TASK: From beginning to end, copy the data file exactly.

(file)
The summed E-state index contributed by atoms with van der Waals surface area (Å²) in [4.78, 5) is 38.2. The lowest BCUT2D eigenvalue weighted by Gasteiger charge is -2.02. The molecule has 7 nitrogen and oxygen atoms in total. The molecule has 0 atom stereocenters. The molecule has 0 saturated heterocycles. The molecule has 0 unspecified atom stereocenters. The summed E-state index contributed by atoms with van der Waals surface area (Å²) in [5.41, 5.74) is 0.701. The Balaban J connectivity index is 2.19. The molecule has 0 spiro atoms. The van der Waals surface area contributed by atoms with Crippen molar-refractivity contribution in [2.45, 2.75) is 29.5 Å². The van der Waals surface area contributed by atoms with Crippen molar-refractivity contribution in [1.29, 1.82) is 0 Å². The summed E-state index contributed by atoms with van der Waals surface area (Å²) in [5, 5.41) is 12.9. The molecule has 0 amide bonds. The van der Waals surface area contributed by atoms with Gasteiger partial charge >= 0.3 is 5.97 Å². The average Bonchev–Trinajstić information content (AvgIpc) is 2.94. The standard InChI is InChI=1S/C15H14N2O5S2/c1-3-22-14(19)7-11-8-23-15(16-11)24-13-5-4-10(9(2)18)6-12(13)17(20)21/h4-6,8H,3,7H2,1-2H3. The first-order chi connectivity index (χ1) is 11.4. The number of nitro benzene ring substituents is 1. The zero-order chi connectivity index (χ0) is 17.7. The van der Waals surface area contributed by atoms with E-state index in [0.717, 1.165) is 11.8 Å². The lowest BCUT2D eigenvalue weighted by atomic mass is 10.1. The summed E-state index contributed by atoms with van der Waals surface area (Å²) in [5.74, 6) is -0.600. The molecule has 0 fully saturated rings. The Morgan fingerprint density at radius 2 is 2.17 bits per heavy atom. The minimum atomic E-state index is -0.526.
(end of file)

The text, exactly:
The summed E-state index contributed by atoms with van der Waals surface area (Å²) in [4.78, 5) is 38.2. The lowest BCUT2D eigenvalue weighted by Gasteiger charge is -2.02. The molecule has 7 nitrogen and oxygen atoms in total. The molecule has 0 atom stereocenters. The molecule has 0 saturated heterocycles. The molecule has 0 unspecified atom stereocenters. The summed E-state index contributed by atoms with van der Waals surface area (Å²) in [5.41, 5.74) is 0.701. The Balaban J connectivity index is 2.19. The molecule has 0 spiro atoms. The van der Waals surface area contributed by atoms with Crippen molar-refractivity contribution in [2.45, 2.75) is 29.5 Å². The van der Waals surface area contributed by atoms with Crippen molar-refractivity contribution in [1.29, 1.82) is 0 Å². The summed E-state index contributed by atoms with van der Waals surface area (Å²) in [5, 5.41) is 12.9. The molecule has 0 amide bonds. The van der Waals surface area contributed by atoms with Gasteiger partial charge >= 0.3 is 5.97 Å². The average Bonchev–Trinajstić information content (AvgIpc) is 2.94. The standard InChI is InChI=1S/C15H14N2O5S2/c1-3-22-14(19)7-11-8-23-15(16-11)24-13-5-4-10(9(2)18)6-12(13)17(20)21/h4-6,8H,3,7H2,1-2H3. The first-order chi connectivity index (χ1) is 11.4. The number of nitro benzene ring substituents is 1. The zero-order chi connectivity index (χ0) is 17.7. The van der Waals surface area contributed by atoms with E-state index in [0.717, 1.165) is 11.8 Å². The lowest BCUT2D eigenvalue weighted by atomic mass is 10.1. The summed E-state index contributed by atoms with van der Waals surface area (Å²) in [5.74, 6) is -0.600. The molecule has 0 fully saturated rings. The Morgan fingerprint density at radius 2 is 2.17 bits per heavy atom. The minimum atomic E-state index is -0.526.